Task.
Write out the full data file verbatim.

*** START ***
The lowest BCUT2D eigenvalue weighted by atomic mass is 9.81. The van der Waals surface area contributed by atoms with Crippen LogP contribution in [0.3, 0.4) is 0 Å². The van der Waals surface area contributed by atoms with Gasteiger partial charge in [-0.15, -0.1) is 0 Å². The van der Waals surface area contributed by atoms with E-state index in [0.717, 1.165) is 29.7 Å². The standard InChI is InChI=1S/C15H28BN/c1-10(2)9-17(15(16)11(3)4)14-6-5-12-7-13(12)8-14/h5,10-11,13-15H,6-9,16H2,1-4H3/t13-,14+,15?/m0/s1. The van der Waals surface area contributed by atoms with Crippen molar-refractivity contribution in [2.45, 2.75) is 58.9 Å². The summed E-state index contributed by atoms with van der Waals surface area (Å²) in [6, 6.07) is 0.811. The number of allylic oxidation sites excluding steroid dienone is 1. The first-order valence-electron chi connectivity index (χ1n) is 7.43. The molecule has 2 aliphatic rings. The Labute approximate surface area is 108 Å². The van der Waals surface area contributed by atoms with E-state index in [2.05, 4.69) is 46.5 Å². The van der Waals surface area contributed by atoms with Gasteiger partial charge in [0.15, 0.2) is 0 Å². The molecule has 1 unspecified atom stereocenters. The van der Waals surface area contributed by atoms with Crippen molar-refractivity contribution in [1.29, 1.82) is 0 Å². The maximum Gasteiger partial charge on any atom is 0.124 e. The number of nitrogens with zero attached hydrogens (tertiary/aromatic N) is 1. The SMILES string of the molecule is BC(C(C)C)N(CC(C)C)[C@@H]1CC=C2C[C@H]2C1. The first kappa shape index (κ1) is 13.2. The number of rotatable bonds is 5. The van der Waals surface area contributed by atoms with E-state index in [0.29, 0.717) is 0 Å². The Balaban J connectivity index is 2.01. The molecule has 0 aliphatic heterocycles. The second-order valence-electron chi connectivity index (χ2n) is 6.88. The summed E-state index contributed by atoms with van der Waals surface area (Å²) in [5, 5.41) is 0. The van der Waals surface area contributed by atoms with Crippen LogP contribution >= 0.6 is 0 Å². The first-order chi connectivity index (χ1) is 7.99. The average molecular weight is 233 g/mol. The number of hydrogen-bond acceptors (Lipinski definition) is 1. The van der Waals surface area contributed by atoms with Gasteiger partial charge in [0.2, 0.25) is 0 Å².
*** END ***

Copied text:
The lowest BCUT2D eigenvalue weighted by atomic mass is 9.81. The van der Waals surface area contributed by atoms with Crippen LogP contribution in [0.3, 0.4) is 0 Å². The van der Waals surface area contributed by atoms with Gasteiger partial charge in [-0.15, -0.1) is 0 Å². The van der Waals surface area contributed by atoms with E-state index in [0.717, 1.165) is 29.7 Å². The standard InChI is InChI=1S/C15H28BN/c1-10(2)9-17(15(16)11(3)4)14-6-5-12-7-13(12)8-14/h5,10-11,13-15H,6-9,16H2,1-4H3/t13-,14+,15?/m0/s1. The van der Waals surface area contributed by atoms with Crippen molar-refractivity contribution in [2.45, 2.75) is 58.9 Å². The summed E-state index contributed by atoms with van der Waals surface area (Å²) in [6, 6.07) is 0.811. The number of allylic oxidation sites excluding steroid dienone is 1. The first-order valence-electron chi connectivity index (χ1n) is 7.43. The molecule has 2 aliphatic rings. The Labute approximate surface area is 108 Å². The van der Waals surface area contributed by atoms with E-state index in [2.05, 4.69) is 46.5 Å². The van der Waals surface area contributed by atoms with Gasteiger partial charge in [0.15, 0.2) is 0 Å². The molecule has 1 unspecified atom stereocenters. The van der Waals surface area contributed by atoms with Crippen molar-refractivity contribution in [1.29, 1.82) is 0 Å². The maximum Gasteiger partial charge on any atom is 0.124 e. The number of nitrogens with zero attached hydrogens (tertiary/aromatic N) is 1. The SMILES string of the molecule is BC(C(C)C)N(CC(C)C)[C@@H]1CC=C2C[C@H]2C1. The first kappa shape index (κ1) is 13.2. The number of rotatable bonds is 5. The van der Waals surface area contributed by atoms with E-state index in [0.29, 0.717) is 0 Å². The Balaban J connectivity index is 2.01. The molecule has 0 aliphatic heterocycles. The second-order valence-electron chi connectivity index (χ2n) is 6.88. The summed E-state index contributed by atoms with van der Waals surface area (Å²) in [5, 5.41) is 0. The van der Waals surface area contributed by atoms with Crippen LogP contribution >= 0.6 is 0 Å². The first-order chi connectivity index (χ1) is 7.99. The average molecular weight is 233 g/mol. The number of hydrogen-bond acceptors (Lipinski definition) is 1. The van der Waals surface area contributed by atoms with Gasteiger partial charge in [0.2, 0.25) is 0 Å².